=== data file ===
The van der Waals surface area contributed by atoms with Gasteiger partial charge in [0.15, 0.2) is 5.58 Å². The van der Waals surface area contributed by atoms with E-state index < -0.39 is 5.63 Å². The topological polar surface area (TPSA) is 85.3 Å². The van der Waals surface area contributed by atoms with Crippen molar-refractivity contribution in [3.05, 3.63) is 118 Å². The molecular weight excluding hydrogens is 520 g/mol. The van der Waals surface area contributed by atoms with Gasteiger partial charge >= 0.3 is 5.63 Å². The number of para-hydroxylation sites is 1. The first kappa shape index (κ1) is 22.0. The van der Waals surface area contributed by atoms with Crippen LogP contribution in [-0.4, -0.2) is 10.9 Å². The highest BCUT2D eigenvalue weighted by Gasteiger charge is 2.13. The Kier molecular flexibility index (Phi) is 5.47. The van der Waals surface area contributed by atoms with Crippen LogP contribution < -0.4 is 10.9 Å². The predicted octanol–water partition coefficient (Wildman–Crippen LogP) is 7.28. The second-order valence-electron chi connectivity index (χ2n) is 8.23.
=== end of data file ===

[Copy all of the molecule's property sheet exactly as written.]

The van der Waals surface area contributed by atoms with Gasteiger partial charge in [0.15, 0.2) is 5.58 Å². The van der Waals surface area contributed by atoms with E-state index < -0.39 is 5.63 Å². The topological polar surface area (TPSA) is 85.3 Å². The van der Waals surface area contributed by atoms with Crippen molar-refractivity contribution in [3.05, 3.63) is 118 Å². The molecular weight excluding hydrogens is 520 g/mol. The van der Waals surface area contributed by atoms with Gasteiger partial charge >= 0.3 is 5.63 Å². The number of para-hydroxylation sites is 1. The first kappa shape index (κ1) is 22.0. The van der Waals surface area contributed by atoms with Crippen LogP contribution in [-0.4, -0.2) is 10.9 Å². The highest BCUT2D eigenvalue weighted by Gasteiger charge is 2.13. The Kier molecular flexibility index (Phi) is 5.47. The van der Waals surface area contributed by atoms with Crippen LogP contribution < -0.4 is 10.9 Å². The predicted octanol–water partition coefficient (Wildman–Crippen LogP) is 7.28. The second-order valence-electron chi connectivity index (χ2n) is 8.23.